Thailand: Super-canal may prevent floods

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Story highlights

  • Thai authorities consider super-express waterway to prevent future floods
  • Under the plan, existing natural canals would be linked in 200-km "super-highway"
  • Super-canal would hold 1.6B cubic meters of water and massively speed drain run-off

Thai authorities are considering the construction of a super-express waterway through Bangkok to prevent future floods similar to the one that has crippled the Thai capital and brought manufacturing in other parts of the country to a standstill.

A team of disaster experts from Chulalongkorn University in Bangkok is now investigating permanent solutions to the disaster that has left hundreds dead.

"One of the urgent solutions is a super-express floodway," Thanawat Jarupongsakul, from the university's Unit for Disaster and Land Information Studies, told the Bangkok Post.

Under the plan, existing natural canals -- some of them more than 100 kilometers (62 miles) long -- would be linked in a 200-km "super-highway" that would divert the course of floodwaters from the north.

The super-canal would hold 1.6 billion cubic meters of water and drain run-off at a rate of 6,000 cubic meters per second -- the equivalent of two and a half Olympic-sized swimming pools a second.

"This idea is much cheaper than digging a new river as a floodway," Thanawat said.

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He said the proposed scheme would involve the construction of a kilometer-wide exclusion zone next to the floodway to prevent properties from being inundated, and a raised highway on both side of the canal.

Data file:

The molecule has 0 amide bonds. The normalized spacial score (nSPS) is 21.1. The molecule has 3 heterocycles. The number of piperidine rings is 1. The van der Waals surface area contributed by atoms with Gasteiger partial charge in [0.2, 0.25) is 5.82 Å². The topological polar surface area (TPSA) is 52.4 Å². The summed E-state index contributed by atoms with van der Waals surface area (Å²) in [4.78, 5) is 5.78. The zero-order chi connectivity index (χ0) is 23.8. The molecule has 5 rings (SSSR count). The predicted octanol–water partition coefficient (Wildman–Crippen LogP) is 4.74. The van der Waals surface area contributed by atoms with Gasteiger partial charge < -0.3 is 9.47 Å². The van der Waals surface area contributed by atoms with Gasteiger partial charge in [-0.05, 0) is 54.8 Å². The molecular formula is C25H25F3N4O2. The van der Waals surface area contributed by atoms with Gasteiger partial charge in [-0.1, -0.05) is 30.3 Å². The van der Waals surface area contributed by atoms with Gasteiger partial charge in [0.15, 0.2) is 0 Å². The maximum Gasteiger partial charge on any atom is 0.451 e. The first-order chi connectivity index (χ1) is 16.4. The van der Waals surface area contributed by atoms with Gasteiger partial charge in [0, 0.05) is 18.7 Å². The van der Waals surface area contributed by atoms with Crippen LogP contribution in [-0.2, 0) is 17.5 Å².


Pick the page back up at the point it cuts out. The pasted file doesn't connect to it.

The super-express floodway would then drain upstream run-off directly into the sea.

The university team is also looking at other flood-prevention measures such as a better early-warning system, improved water resource management, a flood tax, the use of a flood-risk map for urban development and groundwater-use controls.

"Now, the government must stop [trying to] solve flood problems with political methods," Thanawat told the Bangkok Post. He said poor water management rather than excess rain had caused this year's severe flooding, adding that natural swamps in the west of Thailand's Central Plains, which once absorbed water flow, had been developed into industrial and residential areas, blocking the natural floodway.

While giant flood tunnels in the Bangkok metropolitan area could drain floodwater from the city, they could not cope with a massive inundation from the north.

"If there is no step forward, foreign investors will eventually disappear from the country and the next generation will be still worried whether flooding will happen or not," he said.

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